LinkScanner for Dummies
LinkScanner was originally released in 2006, the invention of Roger Thompson of the amusingly named Exploit Prevention Labs. It was easy to exploit then and it is easy to exploit now, but it didn't cause any real problems because almost nobody used it.
Grisoft bought LinkScanner in December 2007, and rebranded as AVG Technologies in advance of the release in April 2008 of version 8.0 of their hitherto popular and successful anti-virus package.
As part of the deal Roger Thompson became AVG's Chief Research Officer, and took all his eighteen staff with him - Greg Mosher became Vice-President of Engineering and Chris Weltzien became Vice-President of Business Development, according to a CNET report.
Problems with AVG LinkScanner first came to light on 31 March when WebmasterWorld contributor Umbra reported that a mystery user-agent (the infamous "1813") was blundering into his security traps. It was a while before DanA linked it to AVG on 28 April - just as users were starting to upgrade in their millions.
As "1813" was clearly a dishonest robotic tool the general response from webmasters was to leave it blocked - for many of us there was no need to do anything, as it already tripped our security traps.
But LinkScanner was so poorly designed that it reacted badly to a straight "403 Forbidden" response, making many repeated requests, and it also came to light that blocking it would mean that AVG users would be discouraged from visiting our sites.
There was a lot of confusion at first, but after a little testing - something AVG Technologies might employ in future - an effective method of dealing with LinkScanner was arrived at on 10 May which would stop it causing problems for webmasters.
Meanwhile the many other deficiencies of LinkScanner were exposed: the colossal waste of bandwidth, the destructive effect on statistical analysis, other poor design features and (most obviously) the fact that as it was so easily fooled it was a security risk for anyone who used it.
WebmasterWorld members contacted AVG and pointed them to our findings.
AVG ignored us.
The Register apparently got involved when alerted by another webmaster whose statistics were going haywire, and had no idea what the full facts were. Journalist Cade Metz was savvy enough to check out WebmasterWorld but understandably (he is not a webmaster) found all the technical debate confusing. He had a worthwhile story, though, and first published on 13 June.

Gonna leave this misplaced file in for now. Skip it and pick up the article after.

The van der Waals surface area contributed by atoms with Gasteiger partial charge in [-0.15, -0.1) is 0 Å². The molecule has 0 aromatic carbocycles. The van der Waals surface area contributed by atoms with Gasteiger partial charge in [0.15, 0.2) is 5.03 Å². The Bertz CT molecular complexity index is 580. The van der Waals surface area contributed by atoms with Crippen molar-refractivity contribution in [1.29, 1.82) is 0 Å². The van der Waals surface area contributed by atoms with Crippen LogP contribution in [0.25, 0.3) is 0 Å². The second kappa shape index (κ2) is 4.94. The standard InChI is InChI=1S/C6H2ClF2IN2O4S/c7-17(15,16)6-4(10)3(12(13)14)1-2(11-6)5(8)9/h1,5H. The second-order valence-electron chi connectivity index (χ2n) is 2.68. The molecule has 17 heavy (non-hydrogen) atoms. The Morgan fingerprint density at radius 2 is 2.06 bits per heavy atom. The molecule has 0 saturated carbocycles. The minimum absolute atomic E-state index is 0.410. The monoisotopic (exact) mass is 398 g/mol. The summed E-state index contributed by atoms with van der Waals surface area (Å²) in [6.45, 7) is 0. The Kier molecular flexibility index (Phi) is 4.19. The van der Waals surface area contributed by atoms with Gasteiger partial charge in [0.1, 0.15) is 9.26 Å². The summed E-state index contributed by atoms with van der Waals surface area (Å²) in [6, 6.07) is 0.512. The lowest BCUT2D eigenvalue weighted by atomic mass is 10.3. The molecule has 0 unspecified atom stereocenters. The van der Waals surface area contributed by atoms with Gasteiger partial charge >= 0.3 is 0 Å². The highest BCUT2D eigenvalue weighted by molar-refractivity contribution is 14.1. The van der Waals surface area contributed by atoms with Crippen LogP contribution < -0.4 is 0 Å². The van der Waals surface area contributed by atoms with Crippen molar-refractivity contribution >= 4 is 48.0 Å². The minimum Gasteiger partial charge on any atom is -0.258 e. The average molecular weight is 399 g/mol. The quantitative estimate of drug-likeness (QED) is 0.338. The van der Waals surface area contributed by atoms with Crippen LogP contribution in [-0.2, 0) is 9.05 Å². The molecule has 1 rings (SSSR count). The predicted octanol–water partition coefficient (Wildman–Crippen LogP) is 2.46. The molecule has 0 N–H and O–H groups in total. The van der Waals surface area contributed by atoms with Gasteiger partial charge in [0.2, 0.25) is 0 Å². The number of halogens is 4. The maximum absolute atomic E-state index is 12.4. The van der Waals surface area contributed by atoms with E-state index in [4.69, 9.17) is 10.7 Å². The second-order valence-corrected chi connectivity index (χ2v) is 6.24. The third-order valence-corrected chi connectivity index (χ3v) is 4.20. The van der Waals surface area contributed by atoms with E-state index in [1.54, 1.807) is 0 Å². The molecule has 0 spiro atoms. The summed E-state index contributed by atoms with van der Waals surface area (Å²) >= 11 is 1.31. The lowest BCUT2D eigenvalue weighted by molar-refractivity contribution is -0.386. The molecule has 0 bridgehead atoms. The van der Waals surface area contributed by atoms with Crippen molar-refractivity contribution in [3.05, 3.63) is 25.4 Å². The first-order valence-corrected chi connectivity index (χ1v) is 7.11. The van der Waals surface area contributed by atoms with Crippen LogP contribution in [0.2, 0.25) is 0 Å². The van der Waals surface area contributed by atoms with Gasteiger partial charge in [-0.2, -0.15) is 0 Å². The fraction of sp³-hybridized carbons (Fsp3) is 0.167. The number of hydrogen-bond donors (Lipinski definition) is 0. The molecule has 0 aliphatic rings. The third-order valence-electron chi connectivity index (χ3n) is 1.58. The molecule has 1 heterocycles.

In the article AVG's Roger Thompson gave short shrift to webmasters' concerns and gave The Register his immortal quote: "I don't want to sound flip about this, but if you want to make omelettes, you have to break some eggs."
In the comments to the story AVG asked for webmasters to contact them to help solve the issues. I was probably one of the first to do so and sent a cordial email to Pat Bitton suggesting that WebmasterWorld had all the information AVG needed. The response was arrogant, dismissive, and very close to offensive.
Over the next few weeks AVG happily posted anywhere but WebmasterWorld seeking help. Some websites proudly tell how they were contacted by Roger Thompson himself, and even by AVG's CEO Karel Obluk. The obvious conclusion is that the company had nobody on the payroll who had a clue about the web.
Or about security. The original article in The Register told any malware writer with reading skills exactly how to fool LinkScanner and to safely deliver a drive-by download - if they didn't already know. LinkScanner was so obvious and so easily fooled that anyone could do it.
It seems to have taken quite a while for this to sink in at AVG Technologies, though they were told about it often enough. Eventually they realised that LinkScanner was a security risk and tried to fix it. But they didn't know what they were doing and mistakenly introduced two more obvious fake user-agents before deciding to go back to the original Exploit Prevention Labs method of falsely claiming to be a genuine IE6 user.
Which, of course, was just as easy to fool.
Security companies - naturally - rarely admit to making security gaffes. So AVG's public utterances merely said they wanted to help webmasters with the analytics and bandwidth problems and that "we still enable those webmasters who want to filter our requests out of their results to do so".
But AVG would not tell webmasters how this could be done.
Possibly because they didn't know.
The entire exercise seems to have been a sham. As The Register pointed out this week, if there is any way for LinkScanner to be detected then it remains easy to fool. And The Register proved it by publishing details of one detection method for the whole world to see.
Even the "security experts" at AVG Technologies will understand that method by now, and action to prevent it should be expected in the "Service Pack 1" they have scheduled for release in mid-July.
So where does this leave us?
AVG appear to be saying they allow - by design - methods for concerned webmasters to detect LinkScanner, but will not say what they are and appear to be working hard to make any detection impossible.
Webmasters are busy preparing new methods. They don't like being forced to pay the "LinkScanner Tax" along with their normal bandwidth charges, they don't like having their statistical analysis rendered unusable, they don't like dishonest robots acting like malware to access their sites, and they don't like being insulted by clueless muppets like Roger "The Eggbreaker" Thompson and his friends at AVG.
The Register is also not finished - this sentence in the most recent article caught my eye: